Extracting meaning from experiential learning

Extracting meaning from experiential learning

A staff member’s tale of two unfamiliar landscapes- Israel and a group relations conference.

A staff member’s tale of two unfamiliar landscapes- Israel and a group relations conference.

In February 2009 Juliet Scott visited Israel to attend a Group Relations conference- her visit took her to Tel Aviv, the shores of the Sea of Galilee and Jerusalem as well as through six days of intensive learning that gave her an insight not just into herself, but into a rich and complicated country and history.

On her return further to her extensive photographic diary she began writing about this experience trying to capture it using visual language and metaphor. This account developed and in November 2009 was presented at the Organisation for the Promotion of the Understanding of Society (OPUS) conference and in January of this year was published in the journal of the Israeli Association of the Study of Group and Organisational Process (OFEK) in a themed issue on gender.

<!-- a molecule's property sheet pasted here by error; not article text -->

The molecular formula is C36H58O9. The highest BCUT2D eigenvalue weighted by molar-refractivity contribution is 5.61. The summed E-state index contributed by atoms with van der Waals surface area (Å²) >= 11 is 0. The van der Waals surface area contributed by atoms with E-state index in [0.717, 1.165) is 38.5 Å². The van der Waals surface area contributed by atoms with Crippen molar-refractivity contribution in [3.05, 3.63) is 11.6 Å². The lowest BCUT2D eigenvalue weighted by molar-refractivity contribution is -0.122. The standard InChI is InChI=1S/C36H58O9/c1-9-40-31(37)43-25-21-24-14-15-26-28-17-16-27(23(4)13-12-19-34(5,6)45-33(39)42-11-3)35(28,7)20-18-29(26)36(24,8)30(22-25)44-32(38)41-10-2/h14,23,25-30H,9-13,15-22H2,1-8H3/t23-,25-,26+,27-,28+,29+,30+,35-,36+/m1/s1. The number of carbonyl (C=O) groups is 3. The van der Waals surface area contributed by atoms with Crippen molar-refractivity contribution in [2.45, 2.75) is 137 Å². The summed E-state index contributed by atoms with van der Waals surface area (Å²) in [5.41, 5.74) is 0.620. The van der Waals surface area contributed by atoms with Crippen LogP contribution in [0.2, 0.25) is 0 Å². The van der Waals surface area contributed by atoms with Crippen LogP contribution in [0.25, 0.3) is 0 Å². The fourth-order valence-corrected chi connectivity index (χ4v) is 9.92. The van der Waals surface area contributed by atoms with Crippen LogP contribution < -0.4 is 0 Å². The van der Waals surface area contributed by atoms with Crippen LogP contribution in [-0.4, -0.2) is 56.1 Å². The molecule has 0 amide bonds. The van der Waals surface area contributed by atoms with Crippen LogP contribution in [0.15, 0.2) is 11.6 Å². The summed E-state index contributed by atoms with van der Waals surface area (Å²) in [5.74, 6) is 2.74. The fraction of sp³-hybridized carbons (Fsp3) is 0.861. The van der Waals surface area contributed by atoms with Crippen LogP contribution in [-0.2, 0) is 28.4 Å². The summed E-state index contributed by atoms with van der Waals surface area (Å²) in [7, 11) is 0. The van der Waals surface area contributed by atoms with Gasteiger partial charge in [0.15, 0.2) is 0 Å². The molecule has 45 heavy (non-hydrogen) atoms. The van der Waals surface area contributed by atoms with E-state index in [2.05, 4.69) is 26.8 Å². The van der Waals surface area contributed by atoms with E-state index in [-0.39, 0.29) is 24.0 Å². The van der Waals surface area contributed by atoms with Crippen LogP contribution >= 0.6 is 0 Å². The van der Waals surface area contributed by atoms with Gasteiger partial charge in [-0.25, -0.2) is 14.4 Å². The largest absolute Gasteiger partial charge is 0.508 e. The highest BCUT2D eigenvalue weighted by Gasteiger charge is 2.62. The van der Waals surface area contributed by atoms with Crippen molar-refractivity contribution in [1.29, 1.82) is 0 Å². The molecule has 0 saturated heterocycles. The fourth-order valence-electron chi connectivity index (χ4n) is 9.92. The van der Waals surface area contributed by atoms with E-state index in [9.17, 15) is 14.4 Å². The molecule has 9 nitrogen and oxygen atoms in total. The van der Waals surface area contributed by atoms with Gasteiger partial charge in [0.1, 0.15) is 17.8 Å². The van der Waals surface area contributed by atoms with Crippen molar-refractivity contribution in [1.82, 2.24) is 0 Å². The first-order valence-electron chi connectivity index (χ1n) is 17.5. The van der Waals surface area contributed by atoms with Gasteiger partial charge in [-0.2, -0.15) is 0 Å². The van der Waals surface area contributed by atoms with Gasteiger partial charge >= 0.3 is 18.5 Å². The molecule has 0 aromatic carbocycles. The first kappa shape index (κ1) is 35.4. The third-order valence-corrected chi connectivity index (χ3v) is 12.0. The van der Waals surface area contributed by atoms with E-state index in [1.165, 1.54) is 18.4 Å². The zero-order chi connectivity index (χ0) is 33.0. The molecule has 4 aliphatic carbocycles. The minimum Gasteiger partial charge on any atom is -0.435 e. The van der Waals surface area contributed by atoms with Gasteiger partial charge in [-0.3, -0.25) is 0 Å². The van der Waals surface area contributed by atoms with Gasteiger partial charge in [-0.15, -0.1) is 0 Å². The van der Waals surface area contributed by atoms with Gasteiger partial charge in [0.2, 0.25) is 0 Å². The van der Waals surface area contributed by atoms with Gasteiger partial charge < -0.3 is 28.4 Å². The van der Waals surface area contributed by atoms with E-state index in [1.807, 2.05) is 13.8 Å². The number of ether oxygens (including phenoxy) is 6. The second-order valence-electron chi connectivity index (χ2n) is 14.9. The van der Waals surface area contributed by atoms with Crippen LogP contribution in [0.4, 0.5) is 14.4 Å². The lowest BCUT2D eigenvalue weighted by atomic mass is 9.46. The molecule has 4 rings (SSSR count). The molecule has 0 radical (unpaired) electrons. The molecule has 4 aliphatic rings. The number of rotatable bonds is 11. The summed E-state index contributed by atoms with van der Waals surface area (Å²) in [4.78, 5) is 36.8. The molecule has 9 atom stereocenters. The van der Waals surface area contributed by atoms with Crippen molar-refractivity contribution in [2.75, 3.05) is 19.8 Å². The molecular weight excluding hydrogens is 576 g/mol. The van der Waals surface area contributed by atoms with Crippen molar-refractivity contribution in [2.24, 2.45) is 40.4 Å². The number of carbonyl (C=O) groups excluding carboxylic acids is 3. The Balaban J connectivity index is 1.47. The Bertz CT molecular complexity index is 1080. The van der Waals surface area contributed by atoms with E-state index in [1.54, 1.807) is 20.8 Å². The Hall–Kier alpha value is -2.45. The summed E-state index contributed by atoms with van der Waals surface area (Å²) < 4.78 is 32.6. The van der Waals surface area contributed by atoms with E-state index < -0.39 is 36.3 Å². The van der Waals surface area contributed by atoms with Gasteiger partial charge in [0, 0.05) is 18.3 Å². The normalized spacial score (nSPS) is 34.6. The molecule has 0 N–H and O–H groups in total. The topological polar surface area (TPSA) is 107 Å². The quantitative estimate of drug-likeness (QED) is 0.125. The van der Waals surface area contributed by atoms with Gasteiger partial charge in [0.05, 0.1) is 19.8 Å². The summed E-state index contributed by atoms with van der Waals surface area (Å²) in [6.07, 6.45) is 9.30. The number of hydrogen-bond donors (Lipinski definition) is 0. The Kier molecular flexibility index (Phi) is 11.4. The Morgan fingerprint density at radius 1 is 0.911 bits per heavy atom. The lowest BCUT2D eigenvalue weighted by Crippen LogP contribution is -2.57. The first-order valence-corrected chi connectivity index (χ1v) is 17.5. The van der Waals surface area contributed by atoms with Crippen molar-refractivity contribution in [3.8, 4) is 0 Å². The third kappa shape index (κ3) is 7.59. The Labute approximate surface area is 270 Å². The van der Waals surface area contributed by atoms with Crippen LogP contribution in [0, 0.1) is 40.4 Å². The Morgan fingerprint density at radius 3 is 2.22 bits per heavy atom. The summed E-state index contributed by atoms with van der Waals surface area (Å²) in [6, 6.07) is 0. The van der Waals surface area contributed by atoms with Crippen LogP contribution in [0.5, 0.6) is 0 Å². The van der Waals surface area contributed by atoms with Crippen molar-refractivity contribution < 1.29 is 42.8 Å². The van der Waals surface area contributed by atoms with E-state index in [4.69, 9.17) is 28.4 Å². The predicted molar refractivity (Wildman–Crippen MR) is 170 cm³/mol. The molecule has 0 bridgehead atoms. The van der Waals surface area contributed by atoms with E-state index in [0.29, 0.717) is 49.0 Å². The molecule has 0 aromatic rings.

The resulting paper holds its identity in being the point of view of an artist and a member of staff at the Tavistock Institute, and not a psychologist or a Group Relations practitioner. It includes visual images that provide another access point to some of its themes and is a visual narrative and representation of the first time experience of a Group Relations conference that took place in Israel through two unfamiliar landscapes- the conference and the country.

Drawing on literary, film and artistic references key themes of the paper are: i) the outsider’s experience and observance of being a women in Israel -women colluding with men; the female need for protection; men being disparaging of the female voice ii) the visual and the creative and how artistic works provide metaphor for the experiences of the conference referencing the work of Michel Angelo especially his late drawings of the crucifixion iii) the emergence of story and meaning from the group experience; the told and the untold.Through the narrative the teller touches upon some key theories relating to Group Relations practice and experience: object relations, the debunking of fantasical experience; how role and boundary give rise to so many possibilities of the self.

The paper can be downloaded here.

Juliet is the Business Development and External Relationship Manager at the Tavistock Institute and she is a former student of its Practitioner Certificate in Consulting and Change (P3C). Juliet can be contacted at j.scott@tavinstitute.org

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